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chronic obstruc

  • Most people with chronic bronchitis have chronic obstructive pulmonary disease (COPD). (wikipedia.org)

Centers for Diseas

  • According to the Centers for Disease Control and Prevention (CDC), SARS was recognized as a global threat in March 2003. (medcentral.org)
  • According to the Centers for Disease Control and Prevention (CDC), Lyme disease continues to be a rapidly emerging infectious disease, and is the lea. (medcentral.org)
  • Every day, about 167 agricultural workers suffer a lost-work-time injury, according to the Centers for Disease Control and Prevention. (countryfolks.com)
  • and is primarily funded by the National Institute for Occupational Safety and Health (NIOSH), which is part of the Centers for Disease Control and Prevention (CDC). (wikipedia.org)
  • Recently, one particular product, ReNu with MoistureLoc brand of soft contact lens solutions made headlines regarding a report from the United States Centers for Disease Control and Prevention suggesting an increased incidence of a specific type of fungal keratitis (Fusarium keratitis) in people using Bausch & Lomb products. (wikipedia.org)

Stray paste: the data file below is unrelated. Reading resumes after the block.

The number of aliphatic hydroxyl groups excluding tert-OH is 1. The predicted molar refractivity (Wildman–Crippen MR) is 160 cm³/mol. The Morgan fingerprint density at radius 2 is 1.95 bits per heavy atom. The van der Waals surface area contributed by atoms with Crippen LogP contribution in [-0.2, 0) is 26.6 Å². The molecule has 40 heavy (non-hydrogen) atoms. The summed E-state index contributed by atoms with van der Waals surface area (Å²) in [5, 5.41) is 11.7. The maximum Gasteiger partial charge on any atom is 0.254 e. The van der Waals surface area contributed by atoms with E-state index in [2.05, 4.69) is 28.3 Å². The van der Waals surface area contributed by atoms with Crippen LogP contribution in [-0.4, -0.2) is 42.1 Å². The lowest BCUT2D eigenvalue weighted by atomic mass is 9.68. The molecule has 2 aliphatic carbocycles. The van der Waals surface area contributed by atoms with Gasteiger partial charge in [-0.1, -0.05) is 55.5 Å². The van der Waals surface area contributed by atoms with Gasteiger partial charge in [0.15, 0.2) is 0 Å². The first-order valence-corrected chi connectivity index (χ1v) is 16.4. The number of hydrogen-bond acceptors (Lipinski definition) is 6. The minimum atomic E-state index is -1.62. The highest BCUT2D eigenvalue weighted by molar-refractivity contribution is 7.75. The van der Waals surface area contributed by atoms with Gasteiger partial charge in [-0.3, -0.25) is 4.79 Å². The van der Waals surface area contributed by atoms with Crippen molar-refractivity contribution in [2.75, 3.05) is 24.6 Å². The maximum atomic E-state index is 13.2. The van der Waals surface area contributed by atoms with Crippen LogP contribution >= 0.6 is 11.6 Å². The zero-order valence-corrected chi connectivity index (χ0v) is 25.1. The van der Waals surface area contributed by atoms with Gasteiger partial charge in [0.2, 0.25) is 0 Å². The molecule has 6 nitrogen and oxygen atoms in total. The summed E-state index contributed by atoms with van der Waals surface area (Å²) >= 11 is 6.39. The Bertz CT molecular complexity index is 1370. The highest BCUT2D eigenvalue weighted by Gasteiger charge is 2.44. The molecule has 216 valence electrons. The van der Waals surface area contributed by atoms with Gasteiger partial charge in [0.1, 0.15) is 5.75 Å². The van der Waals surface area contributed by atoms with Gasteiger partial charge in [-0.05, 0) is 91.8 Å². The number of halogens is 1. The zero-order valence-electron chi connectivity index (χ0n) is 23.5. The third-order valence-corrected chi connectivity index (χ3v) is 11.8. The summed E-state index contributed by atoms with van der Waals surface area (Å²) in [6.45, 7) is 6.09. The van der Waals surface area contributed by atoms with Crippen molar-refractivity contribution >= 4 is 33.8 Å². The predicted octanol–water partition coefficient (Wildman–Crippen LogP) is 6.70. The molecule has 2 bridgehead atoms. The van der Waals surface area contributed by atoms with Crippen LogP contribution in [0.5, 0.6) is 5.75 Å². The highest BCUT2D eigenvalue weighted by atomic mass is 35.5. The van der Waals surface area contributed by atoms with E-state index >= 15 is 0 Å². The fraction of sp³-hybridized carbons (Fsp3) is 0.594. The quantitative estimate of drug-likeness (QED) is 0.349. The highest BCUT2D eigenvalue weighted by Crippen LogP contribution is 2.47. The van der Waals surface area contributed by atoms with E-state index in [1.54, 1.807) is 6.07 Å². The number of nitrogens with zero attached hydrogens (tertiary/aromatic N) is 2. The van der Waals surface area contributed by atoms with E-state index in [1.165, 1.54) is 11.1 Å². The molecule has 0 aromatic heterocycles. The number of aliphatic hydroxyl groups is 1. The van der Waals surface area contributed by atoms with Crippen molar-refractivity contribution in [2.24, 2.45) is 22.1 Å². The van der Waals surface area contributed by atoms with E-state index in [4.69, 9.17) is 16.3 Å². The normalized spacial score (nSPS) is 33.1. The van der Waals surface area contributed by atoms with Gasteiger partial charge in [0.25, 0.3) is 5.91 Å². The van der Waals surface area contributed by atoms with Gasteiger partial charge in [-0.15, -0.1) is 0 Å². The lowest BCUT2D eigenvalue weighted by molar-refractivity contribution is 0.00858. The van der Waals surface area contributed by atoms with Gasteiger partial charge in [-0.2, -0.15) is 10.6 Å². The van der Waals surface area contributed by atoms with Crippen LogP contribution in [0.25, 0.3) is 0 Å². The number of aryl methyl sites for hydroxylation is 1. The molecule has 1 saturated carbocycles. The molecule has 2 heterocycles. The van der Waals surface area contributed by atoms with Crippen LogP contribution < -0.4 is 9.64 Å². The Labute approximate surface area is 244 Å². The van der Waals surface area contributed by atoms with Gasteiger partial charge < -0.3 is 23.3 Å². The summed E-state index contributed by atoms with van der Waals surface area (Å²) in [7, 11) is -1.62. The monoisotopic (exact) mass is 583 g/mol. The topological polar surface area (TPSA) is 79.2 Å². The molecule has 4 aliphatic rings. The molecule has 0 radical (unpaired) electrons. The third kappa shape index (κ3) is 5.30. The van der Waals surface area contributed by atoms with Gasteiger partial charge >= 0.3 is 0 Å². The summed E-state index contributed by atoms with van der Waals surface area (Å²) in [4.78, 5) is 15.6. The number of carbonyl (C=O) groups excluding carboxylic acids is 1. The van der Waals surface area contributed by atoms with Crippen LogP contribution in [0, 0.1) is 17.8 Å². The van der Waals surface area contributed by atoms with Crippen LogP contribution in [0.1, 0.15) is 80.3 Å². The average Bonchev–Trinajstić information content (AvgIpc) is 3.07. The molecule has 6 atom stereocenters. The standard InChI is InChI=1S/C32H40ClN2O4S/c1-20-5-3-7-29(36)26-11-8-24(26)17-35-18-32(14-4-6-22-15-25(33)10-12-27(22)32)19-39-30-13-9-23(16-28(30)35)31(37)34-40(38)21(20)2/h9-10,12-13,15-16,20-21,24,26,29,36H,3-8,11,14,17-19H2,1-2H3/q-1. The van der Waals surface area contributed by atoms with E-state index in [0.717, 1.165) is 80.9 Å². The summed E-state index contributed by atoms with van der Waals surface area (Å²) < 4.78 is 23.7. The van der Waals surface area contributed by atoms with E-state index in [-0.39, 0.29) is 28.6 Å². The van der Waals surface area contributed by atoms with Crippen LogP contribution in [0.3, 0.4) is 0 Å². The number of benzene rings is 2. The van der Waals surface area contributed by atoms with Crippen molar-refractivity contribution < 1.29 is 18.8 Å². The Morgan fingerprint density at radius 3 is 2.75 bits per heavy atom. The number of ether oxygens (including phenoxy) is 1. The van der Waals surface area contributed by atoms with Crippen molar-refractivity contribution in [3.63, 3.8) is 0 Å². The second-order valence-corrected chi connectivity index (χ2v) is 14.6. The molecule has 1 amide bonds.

• Centers for Disease Control and Prevention: Morbidity and Mortality Weekly Report. (wikipedia.org)
  • The US Centers for Disease Control and Prevention (CDC) estimates more than 600,000 needlestick injuries occur among healthcare workers in the US annually. (wikipedia.org)

infectious diseases

  • He also studied several infectious diseases of agricultural importance, such as in horses and cattle. (wikipedia.org)
  • Though the acute physiological effects of a needlestick injury are generally negligible, these devices can transmit blood-borne diseases, placing those exposed at increased risk of contracting infectious diseases, such as hepatitis B (HBV), hepatitis C (HCV), and the human immunodeficiency virus (HIV). (wikipedia.org)

venereal disease

  • but the Patron may terminate the agreement immediately upon finding that the Worker is suffering from a heart, mental or venereal disease or has a chronic condition not contracted during or as a result of his employment in the United States, or if he has a contagious disease discovered while traveling from the point of origin to his destination in the United States. (cdlib.org)